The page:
There are more than 93.5 million registered .com and .net domains, making those two Top Level Domains (TLDs) the most popular on the Internet today. VeriSign, the company that oversees those domains, today announced plans to make them among the most secure on the Web with support of DNSSEC (define) (DNS security extensions).
The issue of DNS security vaulted to prominence in the summer of 2008 with the disclosure by security researcher Dan Kaminsky that DNS was vulnerable to attack. While DNS (define) vendors rushed out interim patches, the long-term solution to the problem of DNS security is best solved with DNSSEC.
With DNSSEC, domains get an additional layer of integrity checking to ensure the authenticity of domain information. Other TLDs like .org and .edu have already announced their plans to implement DNSSEC.
"Getting a top level domain like .com signed, we obviously want to do it in a manner that minimizes the risk to any unintended consequences," VeriSign Product Manager Joe Waldron told InternetNews.com.
While VeriSign operates the .com and .net TLD as a registry, Waldron noted that there are more than 950 registrars that work with VeriSign. The registrars are the companies that actually sell the domains to end users, while VeriSign operates the overall operations of the .com and .net registries. Part of VeriSign's plan in rolling out DNSSEC involves working with the registrars on tools and education to make adoption easier.
VeriSign is no stranger to DNSSEC. The firm recently began working with Educause, the operator of the .edu registry, to help secure that TLD. Waldron noted that the work that VeriSign is doing on .edu is helping to educate them on the implementation challenges and real scenarios that .com and .net will face with the DNSSEC rollout.
From a technology perspective, VeriSign will be working on a number of fronts to make DNSSEC work for .com and .net.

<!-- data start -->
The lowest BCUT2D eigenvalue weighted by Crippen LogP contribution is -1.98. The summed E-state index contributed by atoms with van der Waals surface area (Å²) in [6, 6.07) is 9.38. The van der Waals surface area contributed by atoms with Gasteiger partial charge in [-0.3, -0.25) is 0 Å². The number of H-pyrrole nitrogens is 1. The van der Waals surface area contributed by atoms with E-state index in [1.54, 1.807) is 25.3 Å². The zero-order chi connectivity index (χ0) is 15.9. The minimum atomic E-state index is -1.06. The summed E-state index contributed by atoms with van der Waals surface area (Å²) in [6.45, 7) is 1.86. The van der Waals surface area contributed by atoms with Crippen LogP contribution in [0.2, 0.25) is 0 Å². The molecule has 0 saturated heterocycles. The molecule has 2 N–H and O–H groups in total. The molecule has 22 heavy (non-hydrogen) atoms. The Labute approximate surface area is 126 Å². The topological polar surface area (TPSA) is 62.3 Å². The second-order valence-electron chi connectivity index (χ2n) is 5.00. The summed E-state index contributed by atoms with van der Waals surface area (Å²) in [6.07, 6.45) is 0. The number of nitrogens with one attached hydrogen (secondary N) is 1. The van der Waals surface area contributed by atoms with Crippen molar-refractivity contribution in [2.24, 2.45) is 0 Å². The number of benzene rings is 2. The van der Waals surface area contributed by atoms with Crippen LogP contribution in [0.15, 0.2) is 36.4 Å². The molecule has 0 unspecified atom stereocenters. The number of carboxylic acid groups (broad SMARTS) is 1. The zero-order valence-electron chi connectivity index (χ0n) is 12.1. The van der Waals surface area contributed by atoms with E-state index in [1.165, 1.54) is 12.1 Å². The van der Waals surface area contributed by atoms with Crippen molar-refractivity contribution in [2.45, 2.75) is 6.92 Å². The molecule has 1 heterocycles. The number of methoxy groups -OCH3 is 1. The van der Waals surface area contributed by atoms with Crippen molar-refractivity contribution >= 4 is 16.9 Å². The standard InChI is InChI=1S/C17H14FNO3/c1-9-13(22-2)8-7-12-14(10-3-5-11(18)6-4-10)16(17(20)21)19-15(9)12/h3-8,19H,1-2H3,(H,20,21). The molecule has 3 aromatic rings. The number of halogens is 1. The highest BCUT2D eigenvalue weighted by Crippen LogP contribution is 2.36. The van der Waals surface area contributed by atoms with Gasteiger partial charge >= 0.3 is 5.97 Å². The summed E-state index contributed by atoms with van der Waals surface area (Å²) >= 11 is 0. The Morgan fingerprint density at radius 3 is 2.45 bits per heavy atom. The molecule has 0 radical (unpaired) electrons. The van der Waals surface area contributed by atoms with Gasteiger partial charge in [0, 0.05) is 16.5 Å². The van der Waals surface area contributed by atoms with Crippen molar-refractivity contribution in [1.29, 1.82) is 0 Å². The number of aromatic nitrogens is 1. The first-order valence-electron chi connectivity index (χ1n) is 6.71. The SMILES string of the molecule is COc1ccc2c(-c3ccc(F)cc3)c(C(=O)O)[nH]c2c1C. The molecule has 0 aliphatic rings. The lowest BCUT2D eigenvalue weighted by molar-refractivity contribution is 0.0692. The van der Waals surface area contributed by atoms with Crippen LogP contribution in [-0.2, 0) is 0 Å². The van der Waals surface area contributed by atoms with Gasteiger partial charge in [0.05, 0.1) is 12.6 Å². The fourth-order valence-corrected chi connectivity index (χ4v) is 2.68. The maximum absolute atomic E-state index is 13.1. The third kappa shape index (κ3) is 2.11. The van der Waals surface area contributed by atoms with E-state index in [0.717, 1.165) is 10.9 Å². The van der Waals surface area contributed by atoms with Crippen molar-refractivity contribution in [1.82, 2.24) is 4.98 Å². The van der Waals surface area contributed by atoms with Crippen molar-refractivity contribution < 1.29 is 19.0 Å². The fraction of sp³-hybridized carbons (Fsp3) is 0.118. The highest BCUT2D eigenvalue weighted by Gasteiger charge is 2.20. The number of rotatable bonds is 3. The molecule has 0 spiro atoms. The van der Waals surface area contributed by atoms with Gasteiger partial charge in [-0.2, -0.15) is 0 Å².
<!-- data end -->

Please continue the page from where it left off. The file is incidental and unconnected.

At the top level, VeriSign uses its own Atlas DNS technology as an authoritative name server. Waldron said that Atlas will need to be capable of supporting the additional DNSSEC-related records that will go into a domain zone file.
The interface between the VeriSign registry and its registrar partners is also a key part of implementing DNSSEC.
"The interface between the registry and the registrar is called EPP (extensible provisioning protocol), and that's how registrars pass transactions to us," Waldron said. "In addition to that, registries have to expose this to their customers to allow them to opt in to enable DNSSEC."
Overall, the effort to implement DNSSEC in .com and .net has been a multi-year effort that VeriSign has been invested in, though Waldron declined to provide a specific figure as to how much DNSSEC implementation will ultimately cost the company. Affilias, which manages the technical operations for the .org registry, estimated the cost of its DNSSEC efforts to be a multi-million dollar effort.
"From an investment perspective, VeriSign is always investing in infrastructure," Waldron said. "We've been involved in DNSSEC for years, we've had test-beds going back to 2001. This is really from the infrastructure investment that we're making consistent with the types of things we do just as a normal course of business."
Article courtesy of InternetNews.com.